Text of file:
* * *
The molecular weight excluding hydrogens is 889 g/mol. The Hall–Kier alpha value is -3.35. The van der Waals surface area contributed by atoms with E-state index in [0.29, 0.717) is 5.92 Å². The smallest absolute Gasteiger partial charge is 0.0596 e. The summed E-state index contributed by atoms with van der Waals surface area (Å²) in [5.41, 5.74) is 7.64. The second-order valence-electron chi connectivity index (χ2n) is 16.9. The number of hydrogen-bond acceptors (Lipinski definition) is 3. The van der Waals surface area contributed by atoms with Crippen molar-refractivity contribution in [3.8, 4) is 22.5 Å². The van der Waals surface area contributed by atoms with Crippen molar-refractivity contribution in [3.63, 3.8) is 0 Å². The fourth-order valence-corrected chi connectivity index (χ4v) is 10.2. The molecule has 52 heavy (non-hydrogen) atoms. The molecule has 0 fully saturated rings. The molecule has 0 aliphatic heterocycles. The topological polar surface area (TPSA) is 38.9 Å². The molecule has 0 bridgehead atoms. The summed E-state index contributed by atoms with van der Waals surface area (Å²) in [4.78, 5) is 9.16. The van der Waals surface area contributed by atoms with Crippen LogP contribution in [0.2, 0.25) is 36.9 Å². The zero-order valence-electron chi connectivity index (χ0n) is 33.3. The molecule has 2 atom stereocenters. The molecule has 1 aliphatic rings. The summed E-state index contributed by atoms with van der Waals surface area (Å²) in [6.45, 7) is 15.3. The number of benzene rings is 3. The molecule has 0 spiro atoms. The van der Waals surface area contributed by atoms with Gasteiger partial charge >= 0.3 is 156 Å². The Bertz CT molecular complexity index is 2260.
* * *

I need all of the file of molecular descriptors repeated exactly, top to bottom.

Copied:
The molecular weight excluding hydrogens is 889 g/mol. The Hall–Kier alpha value is -3.35. The van der Waals surface area contributed by atoms with E-state index in [0.29, 0.717) is 5.92 Å². The smallest absolute Gasteiger partial charge is 0.0596 e. The summed E-state index contributed by atoms with van der Waals surface area (Å²) in [5.41, 5.74) is 7.64. The second-order valence-electron chi connectivity index (χ2n) is 16.9. The number of hydrogen-bond acceptors (Lipinski definition) is 3. The van der Waals surface area contributed by atoms with Crippen molar-refractivity contribution in [3.8, 4) is 22.5 Å². The van der Waals surface area contributed by atoms with Crippen molar-refractivity contribution in [3.63, 3.8) is 0 Å². The fourth-order valence-corrected chi connectivity index (χ4v) is 10.2. The molecule has 52 heavy (non-hydrogen) atoms. The molecule has 0 fully saturated rings. The molecule has 0 aliphatic heterocycles. The topological polar surface area (TPSA) is 38.9 Å². The molecule has 0 bridgehead atoms. The summed E-state index contributed by atoms with van der Waals surface area (Å²) in [4.78, 5) is 9.16. The van der Waals surface area contributed by atoms with Crippen LogP contribution in [0.2, 0.25) is 36.9 Å². The zero-order valence-electron chi connectivity index (χ0n) is 33.3. The molecule has 2 atom stereocenters. The molecule has 1 aliphatic rings. The summed E-state index contributed by atoms with van der Waals surface area (Å²) in [6.45, 7) is 15.3. The number of benzene rings is 3. The molecule has 0 spiro atoms. The van der Waals surface area contributed by atoms with Gasteiger partial charge >= 0.3 is 156 Å². The Bertz CT molecular complexity index is 2260.